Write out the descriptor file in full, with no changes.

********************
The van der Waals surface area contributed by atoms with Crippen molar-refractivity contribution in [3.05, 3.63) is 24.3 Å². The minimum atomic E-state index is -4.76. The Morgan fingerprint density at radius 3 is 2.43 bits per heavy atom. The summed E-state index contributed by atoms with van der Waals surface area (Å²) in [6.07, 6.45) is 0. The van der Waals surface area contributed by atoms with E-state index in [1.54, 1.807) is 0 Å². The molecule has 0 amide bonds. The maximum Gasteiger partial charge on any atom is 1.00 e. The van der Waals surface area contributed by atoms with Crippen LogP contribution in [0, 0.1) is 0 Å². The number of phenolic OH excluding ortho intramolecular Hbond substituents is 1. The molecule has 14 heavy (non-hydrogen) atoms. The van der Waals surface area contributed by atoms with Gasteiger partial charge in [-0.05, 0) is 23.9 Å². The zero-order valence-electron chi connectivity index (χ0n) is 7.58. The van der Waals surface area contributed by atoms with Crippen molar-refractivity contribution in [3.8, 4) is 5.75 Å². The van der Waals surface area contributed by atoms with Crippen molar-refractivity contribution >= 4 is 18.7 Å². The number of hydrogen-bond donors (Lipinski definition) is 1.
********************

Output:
The van der Waals surface area contributed by atoms with Crippen molar-refractivity contribution in [3.05, 3.63) is 24.3 Å². The minimum atomic E-state index is -4.76. The Morgan fingerprint density at radius 3 is 2.43 bits per heavy atom. The summed E-state index contributed by atoms with van der Waals surface area (Å²) in [6.07, 6.45) is 0. The van der Waals surface area contributed by atoms with E-state index in [1.54, 1.807) is 0 Å². The molecule has 0 amide bonds. The maximum Gasteiger partial charge on any atom is 1.00 e. The van der Waals surface area contributed by atoms with Crippen LogP contribution in [0, 0.1) is 0 Å². The number of phenolic OH excluding ortho intramolecular Hbond substituents is 1. The molecule has 14 heavy (non-hydrogen) atoms. The van der Waals surface area contributed by atoms with Gasteiger partial charge in [-0.05, 0) is 23.9 Å². The zero-order valence-electron chi connectivity index (χ0n) is 7.58. The van der Waals surface area contributed by atoms with Crippen molar-refractivity contribution in [3.8, 4) is 5.75 Å². The van der Waals surface area contributed by atoms with Crippen molar-refractivity contribution >= 4 is 18.7 Å². The number of hydrogen-bond donors (Lipinski definition) is 1.